PhD Studentship: Hybrid Modelling Approaches for Moving Fluid-Fluid Interfaces Around Solid Obstacles - #48912
University of Warwick
UK Students, EU Students, International Students
7th February 2024
29th February 2024
Supervisors: Dr. Radu Cimpeanu (Maths), Dr. Ellen Luckins (Maths)
Summary: Interfacial fluid flows around obstacles and through porous materials are key to numerous applications, including filtration, decontamination and manufacturing. For instance, resin must be injected into a porous mesh, without trapping air bubbles, to manufacture composite materials. Interfacial flows are difficult to model and simulate accurately, and in porous media the multiple disparate lengthscales further complicates matters. However, this multi-scale setting also provides beautiful mathematical modelling opportunities. In this project we will develop and use hybrid modelling approaches for moving fluid-fluid interfaces around obstacles, incorporating analytical and computational techniques, to investigate questions such as minimising defects in composite manufacturing.
Hybrid continuum modelling techniques, incorporating both rigorous asymptotic analysis and detailed numerical simulations, have recently been used to make significant advances in the field of interfacial flows. Theoretical progress may be made for porous media interfacial flows by adapting and specialising asymptotic homogenisation (averaging) techniques. This project seeks to combine these approaches in a novel and exciting way, generating a state-of-the-art modelling and direct numerical simulation framework that can also incorporate data-driven elements.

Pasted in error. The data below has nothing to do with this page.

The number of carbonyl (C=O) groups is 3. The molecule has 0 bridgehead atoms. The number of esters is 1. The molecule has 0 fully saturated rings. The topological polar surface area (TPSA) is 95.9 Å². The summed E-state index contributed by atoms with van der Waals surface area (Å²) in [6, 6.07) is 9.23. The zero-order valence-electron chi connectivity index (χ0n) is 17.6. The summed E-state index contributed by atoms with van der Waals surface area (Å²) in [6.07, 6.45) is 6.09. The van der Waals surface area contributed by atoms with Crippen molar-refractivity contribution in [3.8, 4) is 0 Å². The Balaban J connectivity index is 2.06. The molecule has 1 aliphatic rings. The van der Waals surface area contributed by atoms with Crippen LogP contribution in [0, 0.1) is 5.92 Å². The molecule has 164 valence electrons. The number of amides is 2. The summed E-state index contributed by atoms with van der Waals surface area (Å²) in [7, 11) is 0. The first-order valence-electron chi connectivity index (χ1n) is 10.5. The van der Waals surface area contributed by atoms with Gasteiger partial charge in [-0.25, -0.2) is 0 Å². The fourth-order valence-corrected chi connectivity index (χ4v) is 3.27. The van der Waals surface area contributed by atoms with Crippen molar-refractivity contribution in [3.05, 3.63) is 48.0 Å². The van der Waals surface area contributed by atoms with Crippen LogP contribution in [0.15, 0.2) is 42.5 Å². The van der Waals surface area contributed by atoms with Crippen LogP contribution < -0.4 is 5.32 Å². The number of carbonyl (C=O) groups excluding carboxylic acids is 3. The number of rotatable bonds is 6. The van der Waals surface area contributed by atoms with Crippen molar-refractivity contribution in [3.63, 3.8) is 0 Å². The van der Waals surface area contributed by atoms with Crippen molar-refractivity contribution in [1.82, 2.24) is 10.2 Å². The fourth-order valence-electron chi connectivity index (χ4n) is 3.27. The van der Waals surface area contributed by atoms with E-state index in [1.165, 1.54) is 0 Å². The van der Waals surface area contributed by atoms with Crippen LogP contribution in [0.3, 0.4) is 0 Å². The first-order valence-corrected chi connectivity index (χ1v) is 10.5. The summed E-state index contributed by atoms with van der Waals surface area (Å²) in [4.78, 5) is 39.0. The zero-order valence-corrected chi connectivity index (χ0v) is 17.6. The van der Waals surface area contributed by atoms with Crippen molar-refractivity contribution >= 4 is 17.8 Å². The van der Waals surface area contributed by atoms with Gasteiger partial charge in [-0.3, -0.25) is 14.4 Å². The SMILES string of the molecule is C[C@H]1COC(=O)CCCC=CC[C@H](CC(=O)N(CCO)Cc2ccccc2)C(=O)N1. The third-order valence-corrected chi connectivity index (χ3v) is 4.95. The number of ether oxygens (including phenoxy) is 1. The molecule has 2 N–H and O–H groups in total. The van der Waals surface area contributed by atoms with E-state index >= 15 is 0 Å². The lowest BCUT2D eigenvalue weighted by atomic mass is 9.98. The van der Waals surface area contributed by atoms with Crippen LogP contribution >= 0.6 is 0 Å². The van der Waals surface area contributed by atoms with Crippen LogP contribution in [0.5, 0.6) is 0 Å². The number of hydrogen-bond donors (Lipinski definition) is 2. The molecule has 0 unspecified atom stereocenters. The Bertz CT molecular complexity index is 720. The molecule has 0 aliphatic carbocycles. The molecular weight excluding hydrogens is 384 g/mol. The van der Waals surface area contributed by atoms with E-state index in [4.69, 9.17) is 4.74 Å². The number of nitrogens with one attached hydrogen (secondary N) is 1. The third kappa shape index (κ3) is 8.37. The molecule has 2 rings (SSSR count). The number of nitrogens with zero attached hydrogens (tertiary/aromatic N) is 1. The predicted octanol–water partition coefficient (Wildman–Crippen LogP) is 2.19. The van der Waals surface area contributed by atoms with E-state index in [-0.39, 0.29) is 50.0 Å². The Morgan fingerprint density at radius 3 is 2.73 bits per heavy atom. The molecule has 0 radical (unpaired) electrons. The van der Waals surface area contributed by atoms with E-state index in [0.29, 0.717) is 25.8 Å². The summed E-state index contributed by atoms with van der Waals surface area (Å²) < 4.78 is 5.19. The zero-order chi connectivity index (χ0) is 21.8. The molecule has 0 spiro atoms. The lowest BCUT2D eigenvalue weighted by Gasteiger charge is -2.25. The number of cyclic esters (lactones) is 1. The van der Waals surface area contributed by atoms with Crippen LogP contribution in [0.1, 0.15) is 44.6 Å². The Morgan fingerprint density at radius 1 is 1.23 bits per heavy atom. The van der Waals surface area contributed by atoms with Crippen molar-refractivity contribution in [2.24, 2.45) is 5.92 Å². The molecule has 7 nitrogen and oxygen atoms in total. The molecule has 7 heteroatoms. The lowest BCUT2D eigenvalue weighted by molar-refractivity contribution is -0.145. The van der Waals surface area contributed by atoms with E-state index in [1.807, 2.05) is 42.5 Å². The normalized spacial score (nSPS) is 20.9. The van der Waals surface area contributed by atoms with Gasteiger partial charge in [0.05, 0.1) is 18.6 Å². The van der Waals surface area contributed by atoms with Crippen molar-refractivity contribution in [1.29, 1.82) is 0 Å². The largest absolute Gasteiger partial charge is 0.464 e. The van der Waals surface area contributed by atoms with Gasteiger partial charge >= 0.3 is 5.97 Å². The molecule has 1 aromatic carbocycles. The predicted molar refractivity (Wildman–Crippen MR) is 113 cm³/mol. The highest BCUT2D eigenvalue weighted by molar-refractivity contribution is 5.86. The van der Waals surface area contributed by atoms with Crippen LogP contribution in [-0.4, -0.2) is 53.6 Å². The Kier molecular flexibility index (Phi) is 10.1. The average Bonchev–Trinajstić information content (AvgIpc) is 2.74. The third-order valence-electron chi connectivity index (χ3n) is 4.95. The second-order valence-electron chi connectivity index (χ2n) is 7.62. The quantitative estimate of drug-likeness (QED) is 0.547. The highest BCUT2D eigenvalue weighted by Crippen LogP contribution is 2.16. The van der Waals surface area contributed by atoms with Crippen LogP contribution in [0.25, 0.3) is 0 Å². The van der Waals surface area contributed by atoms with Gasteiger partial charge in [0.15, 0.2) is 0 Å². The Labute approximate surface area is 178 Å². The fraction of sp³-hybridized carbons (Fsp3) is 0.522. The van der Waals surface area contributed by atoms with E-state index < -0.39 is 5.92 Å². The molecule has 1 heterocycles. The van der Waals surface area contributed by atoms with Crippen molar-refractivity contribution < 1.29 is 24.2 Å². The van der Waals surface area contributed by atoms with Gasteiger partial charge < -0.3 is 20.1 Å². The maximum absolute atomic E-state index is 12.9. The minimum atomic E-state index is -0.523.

There is potential to explore a variety of specific applications of this work throughout the PhD project which lies at the intersection of interests of enthusiastic specialists with rich experience in both fundamental research and knowledge transfer, and their growing research groups. In addition to the composite materials manufacturing scenario we might look at problems motivated by the chemical decontamination of porous building materials, in the aftermath of a chemical weapons attack. Collaborators at Adjacency (composite material manufacturers) and DSTL (chemical decontamination experts) could provide supervision support through their domain-specific expertise, contribute with experimental data, and ensure access to networks of practitioners in the relevant industrial space.
Additional Funding Information
Awards for both UK residents and international applicants pay a stipend to cover maintenance as well as paying the university fees and a research training support. The stipend is at the standard UKRI rate.
For more details visit: https://warwick.ac.uk/fac/sci/hetsys/apply/funding/